- Take 10 minutes of silence every day. This doesn’t sound hard to do, but you’d be surprised how hard it is to remember. When you sit quietly, doing nothing for just 10 minutes, you’ll be aware of so many little sounds; the tick of the clock, the creak of a chair, the distant barking of a dog. After a few times, you will crave that quiet serenity with a severity that puts a chocoholic to shame. Silence is golden.
- Give up one activity this month. If you have no time for exercise, relaxation, hobbies or family, it is time to give up one of your commitments. Saying no is easier than you think. Most people know before you do that you’re overworked and need some downtime. You don’t even need to give a reason, simply tell them they’ve got 30 days to find a replacement as you have too many obligations at this time.
- Make a date with your family. If you don’t spend the time you should with your wife, if you your children spend more time with the babysitter than with you, it’s time to schedule them in. Use the calendar in #3 and arrange at least one day a month to spend with your family. Plan a getaway to the zoo, a park or a great hands-on museum.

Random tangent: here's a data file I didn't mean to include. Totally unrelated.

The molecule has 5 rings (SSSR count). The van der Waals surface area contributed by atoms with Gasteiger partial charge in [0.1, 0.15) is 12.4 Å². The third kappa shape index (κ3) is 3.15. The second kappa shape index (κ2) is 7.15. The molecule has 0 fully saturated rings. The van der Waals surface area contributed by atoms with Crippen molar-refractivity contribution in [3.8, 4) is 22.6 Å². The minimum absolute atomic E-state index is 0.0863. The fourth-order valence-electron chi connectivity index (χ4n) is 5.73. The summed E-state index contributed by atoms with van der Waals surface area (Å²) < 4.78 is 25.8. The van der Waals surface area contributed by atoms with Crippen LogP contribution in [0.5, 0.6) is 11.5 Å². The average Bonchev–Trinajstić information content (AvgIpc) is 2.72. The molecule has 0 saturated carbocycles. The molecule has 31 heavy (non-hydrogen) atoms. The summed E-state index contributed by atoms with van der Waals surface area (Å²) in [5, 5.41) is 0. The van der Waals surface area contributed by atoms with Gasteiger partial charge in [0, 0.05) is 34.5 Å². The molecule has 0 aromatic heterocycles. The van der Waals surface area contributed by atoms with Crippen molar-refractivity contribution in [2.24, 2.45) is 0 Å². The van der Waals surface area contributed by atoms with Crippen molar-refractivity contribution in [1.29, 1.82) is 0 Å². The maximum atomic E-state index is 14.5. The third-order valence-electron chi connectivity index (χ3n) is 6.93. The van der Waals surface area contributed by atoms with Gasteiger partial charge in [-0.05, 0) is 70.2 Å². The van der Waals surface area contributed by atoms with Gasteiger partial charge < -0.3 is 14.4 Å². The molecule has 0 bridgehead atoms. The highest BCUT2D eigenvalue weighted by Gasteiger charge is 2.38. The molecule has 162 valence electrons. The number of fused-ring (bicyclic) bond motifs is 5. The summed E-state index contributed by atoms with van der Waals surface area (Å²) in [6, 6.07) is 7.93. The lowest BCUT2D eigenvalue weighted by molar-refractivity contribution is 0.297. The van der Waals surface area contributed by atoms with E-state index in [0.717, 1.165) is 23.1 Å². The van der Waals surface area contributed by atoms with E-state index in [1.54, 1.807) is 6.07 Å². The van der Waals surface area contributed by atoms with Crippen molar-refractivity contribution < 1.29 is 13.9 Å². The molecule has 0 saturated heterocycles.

- Take lots of short mini-breaks. Although this sounds counter-productive, it isn’t. Stop what you’re doing right now. Close your eyes and take a few deep breaths. Now count backward from 20 to 1, still breathing deeply. When you’re done, open your eyes. How do you feel? Calmer? More focused? This simple exercise only takes 1-2 minutes to do and has great benefits for mind and body. It rests and relaxes the eyes, reducing redness and irritation. The deep breathing restores circulation and the counting stops the barrage of thoughts that are interrupting your concentration.
- Stretch. Simple stretches help release the tension and stiffness in muscles, helping you to loosen up physically. As your body lightens and unwinds you’ll feel frustration and annoyance fade as your mind is soothed by those wonderful little endorphins. Try to incorporate 5 minutes of stretching in the morning, at lunch, and after work and see if you notice a difference in your state of mind.
- Meditate. Take 10 minutes twice a day to sit still and slow your thoughts. Try to bring your mind to a peaceful feeling like listening to the ocean or imagining the feeling of golden energy filling your body from head to toe. This will slow down your habitual rushing around and will diminish your urge to hurry. This is a great technique to do after getting home from work to refresh your mind and energy.
Pick a few techniques and see what happens. Keeping a balance of work and leisure is hard to do. It takes practice and effort. But if you want peace and serenity in your life you need a good plan. Practice these skills often to slow down and take control of your hectic lifestyle. There’s no time like the present.
For even more information on the slowing down and living better, visit Slow Down Now for the beginners guide to slowing down.